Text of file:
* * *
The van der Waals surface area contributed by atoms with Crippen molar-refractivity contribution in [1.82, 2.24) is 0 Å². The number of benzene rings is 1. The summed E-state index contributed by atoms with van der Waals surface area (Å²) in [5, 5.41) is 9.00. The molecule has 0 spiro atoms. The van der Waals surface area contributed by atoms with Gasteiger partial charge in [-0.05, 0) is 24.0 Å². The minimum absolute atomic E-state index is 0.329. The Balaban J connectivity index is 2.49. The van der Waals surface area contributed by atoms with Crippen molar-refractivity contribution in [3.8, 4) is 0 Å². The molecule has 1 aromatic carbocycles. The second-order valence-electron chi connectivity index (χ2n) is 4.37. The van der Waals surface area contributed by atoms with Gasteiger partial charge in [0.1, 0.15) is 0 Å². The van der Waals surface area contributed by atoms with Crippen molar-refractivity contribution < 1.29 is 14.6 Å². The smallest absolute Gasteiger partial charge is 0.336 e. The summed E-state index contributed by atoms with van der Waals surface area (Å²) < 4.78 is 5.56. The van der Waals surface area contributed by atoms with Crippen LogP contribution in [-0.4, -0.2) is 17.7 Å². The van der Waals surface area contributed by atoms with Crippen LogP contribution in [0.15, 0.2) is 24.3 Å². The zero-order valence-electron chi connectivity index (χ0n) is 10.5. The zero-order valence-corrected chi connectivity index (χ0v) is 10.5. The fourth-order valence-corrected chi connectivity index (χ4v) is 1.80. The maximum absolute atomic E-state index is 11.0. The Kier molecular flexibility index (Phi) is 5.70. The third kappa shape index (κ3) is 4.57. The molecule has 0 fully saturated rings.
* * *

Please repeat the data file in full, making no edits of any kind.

The van der Waals surface area contributed by atoms with Crippen molar-refractivity contribution in [1.82, 2.24) is 0 Å². The number of benzene rings is 1. The summed E-state index contributed by atoms with van der Waals surface area (Å²) in [5, 5.41) is 9.00. The molecule has 0 spiro atoms. The van der Waals surface area contributed by atoms with Gasteiger partial charge in [-0.05, 0) is 24.0 Å². The minimum absolute atomic E-state index is 0.329. The Balaban J connectivity index is 2.49. The van der Waals surface area contributed by atoms with Crippen molar-refractivity contribution in [3.8, 4) is 0 Å². The molecule has 1 aromatic carbocycles. The second-order valence-electron chi connectivity index (χ2n) is 4.37. The van der Waals surface area contributed by atoms with Gasteiger partial charge in [0.1, 0.15) is 0 Å². The van der Waals surface area contributed by atoms with Crippen molar-refractivity contribution < 1.29 is 14.6 Å². The smallest absolute Gasteiger partial charge is 0.336 e. The summed E-state index contributed by atoms with van der Waals surface area (Å²) < 4.78 is 5.56. The van der Waals surface area contributed by atoms with Crippen LogP contribution in [-0.4, -0.2) is 17.7 Å². The van der Waals surface area contributed by atoms with Crippen LogP contribution in [0.15, 0.2) is 24.3 Å². The zero-order valence-electron chi connectivity index (χ0n) is 10.5. The zero-order valence-corrected chi connectivity index (χ0v) is 10.5. The fourth-order valence-corrected chi connectivity index (χ4v) is 1.80. The maximum absolute atomic E-state index is 11.0. The Kier molecular flexibility index (Phi) is 5.70. The third kappa shape index (κ3) is 4.57. The molecule has 0 fully saturated rings.